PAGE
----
An earlier post noted Mitt Romney's big lead in New Hampshire over the rest of the Republican field. But it's only fair to note that a new Quinnipiac University poll gives Texas Gov. Rick Perry relatively good news in Florida.
That poll shows Perry with a six percentage point lead, 28 percent to Romney's 22 percent. And Perry's lead expands to 31 percent to 22 percent if Sarah Palin's name is dropped from the choices given voters. In a two-man race, Perry leads by eight points.
What makes this such positive news for Perry is that in a state where he might be expected to be deeply wounded by likening Social Security to a Ponzi scheme, that hasn't appeared to happen.
In fact, the pollsters found that among Republicans, 52 percent agreed with Perry's description of the iconic entitlement program for the elderly and disabled.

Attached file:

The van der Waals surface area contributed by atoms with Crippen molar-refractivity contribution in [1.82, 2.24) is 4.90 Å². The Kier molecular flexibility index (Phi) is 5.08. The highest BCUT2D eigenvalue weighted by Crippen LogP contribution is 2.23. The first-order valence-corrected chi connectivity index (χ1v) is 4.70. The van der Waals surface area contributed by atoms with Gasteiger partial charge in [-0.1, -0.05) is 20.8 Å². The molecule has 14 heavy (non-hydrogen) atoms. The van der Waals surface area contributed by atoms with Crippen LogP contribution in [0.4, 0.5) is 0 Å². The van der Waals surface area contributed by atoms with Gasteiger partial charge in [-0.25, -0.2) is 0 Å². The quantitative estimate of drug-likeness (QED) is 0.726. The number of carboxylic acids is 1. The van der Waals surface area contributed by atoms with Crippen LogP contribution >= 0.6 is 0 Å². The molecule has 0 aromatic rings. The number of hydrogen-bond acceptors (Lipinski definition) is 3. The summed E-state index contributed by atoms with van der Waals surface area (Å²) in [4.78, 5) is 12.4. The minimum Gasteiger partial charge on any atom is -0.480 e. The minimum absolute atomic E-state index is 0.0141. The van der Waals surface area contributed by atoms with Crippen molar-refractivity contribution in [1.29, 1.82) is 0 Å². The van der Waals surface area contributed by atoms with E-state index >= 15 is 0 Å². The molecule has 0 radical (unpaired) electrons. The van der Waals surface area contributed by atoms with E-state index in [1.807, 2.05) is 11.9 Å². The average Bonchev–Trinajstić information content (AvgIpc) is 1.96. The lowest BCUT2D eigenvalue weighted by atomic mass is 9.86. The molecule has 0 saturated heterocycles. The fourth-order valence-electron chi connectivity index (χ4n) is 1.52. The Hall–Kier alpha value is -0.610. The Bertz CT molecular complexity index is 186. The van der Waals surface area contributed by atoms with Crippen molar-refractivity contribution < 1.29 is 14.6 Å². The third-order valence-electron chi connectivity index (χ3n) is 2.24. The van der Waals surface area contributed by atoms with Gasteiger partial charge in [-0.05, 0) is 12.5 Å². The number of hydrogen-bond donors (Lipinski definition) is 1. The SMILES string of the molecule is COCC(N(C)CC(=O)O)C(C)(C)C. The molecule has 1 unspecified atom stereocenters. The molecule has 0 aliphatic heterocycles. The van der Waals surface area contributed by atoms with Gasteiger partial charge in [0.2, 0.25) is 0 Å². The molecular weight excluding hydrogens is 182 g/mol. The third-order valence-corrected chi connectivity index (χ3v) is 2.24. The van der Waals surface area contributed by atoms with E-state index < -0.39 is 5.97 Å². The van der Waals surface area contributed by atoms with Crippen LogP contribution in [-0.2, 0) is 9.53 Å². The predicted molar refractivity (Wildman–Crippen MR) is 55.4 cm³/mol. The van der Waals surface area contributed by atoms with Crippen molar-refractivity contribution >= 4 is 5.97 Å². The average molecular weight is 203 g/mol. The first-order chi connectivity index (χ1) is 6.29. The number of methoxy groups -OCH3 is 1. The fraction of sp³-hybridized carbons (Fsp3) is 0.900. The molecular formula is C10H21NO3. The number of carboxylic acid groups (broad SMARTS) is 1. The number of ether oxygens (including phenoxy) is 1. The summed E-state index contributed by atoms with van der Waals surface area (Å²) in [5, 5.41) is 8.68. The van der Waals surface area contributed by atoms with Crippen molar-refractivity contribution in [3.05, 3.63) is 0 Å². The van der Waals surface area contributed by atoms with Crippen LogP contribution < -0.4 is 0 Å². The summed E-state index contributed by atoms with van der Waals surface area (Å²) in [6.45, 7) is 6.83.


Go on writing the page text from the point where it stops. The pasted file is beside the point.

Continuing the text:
That differed greatly from Florida voters generally who disapproved of that characterization by nearly two to one, 58 percent to 33 percent.
That was one indication that Romney would be the better general election candidate in the state.
The head-to-head questions that pitted President Obama against Perry or Romney were additional indicators.
In an Obama-Romney race, the former Massachusetts governor led the president 47 percent to 42 percent. If Perry is the Republican nominee, the race is within the margin of error, with Obama and Perry in a statistical dead heat with the president at 44 percent and Perry at 42 percent.
Meanwhile, my NPR colleague Liz Halloran takes a good look at why Florida will remain a major focus of the candidates as we get deeper into the primary campaign season.